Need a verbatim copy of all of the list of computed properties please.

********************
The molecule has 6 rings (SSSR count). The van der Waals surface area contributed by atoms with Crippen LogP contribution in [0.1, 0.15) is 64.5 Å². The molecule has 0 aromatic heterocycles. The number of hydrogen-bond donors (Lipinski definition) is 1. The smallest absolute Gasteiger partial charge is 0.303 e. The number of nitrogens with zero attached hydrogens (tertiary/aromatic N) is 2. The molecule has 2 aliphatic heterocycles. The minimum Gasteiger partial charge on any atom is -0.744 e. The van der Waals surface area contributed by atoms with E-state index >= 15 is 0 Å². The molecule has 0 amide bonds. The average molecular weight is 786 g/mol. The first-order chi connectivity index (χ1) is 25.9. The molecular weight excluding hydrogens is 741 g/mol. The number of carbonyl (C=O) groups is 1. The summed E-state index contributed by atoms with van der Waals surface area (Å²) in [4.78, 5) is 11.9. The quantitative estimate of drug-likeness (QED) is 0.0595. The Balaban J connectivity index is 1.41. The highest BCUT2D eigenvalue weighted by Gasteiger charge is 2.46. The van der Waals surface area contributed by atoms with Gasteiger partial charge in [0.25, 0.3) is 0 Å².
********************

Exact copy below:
The molecule has 6 rings (SSSR count). The van der Waals surface area contributed by atoms with Crippen LogP contribution in [0.1, 0.15) is 64.5 Å². The molecule has 0 aromatic heterocycles. The number of hydrogen-bond donors (Lipinski definition) is 1. The smallest absolute Gasteiger partial charge is 0.303 e. The number of nitrogens with zero attached hydrogens (tertiary/aromatic N) is 2. The molecule has 2 aliphatic heterocycles. The minimum Gasteiger partial charge on any atom is -0.744 e. The van der Waals surface area contributed by atoms with E-state index >= 15 is 0 Å². The molecule has 0 amide bonds. The average molecular weight is 786 g/mol. The first-order chi connectivity index (χ1) is 25.9. The molecular weight excluding hydrogens is 741 g/mol. The number of carbonyl (C=O) groups is 1. The summed E-state index contributed by atoms with van der Waals surface area (Å²) in [4.78, 5) is 11.9. The quantitative estimate of drug-likeness (QED) is 0.0595. The Balaban J connectivity index is 1.41. The highest BCUT2D eigenvalue weighted by Gasteiger charge is 2.46. The van der Waals surface area contributed by atoms with Gasteiger partial charge in [0.25, 0.3) is 0 Å².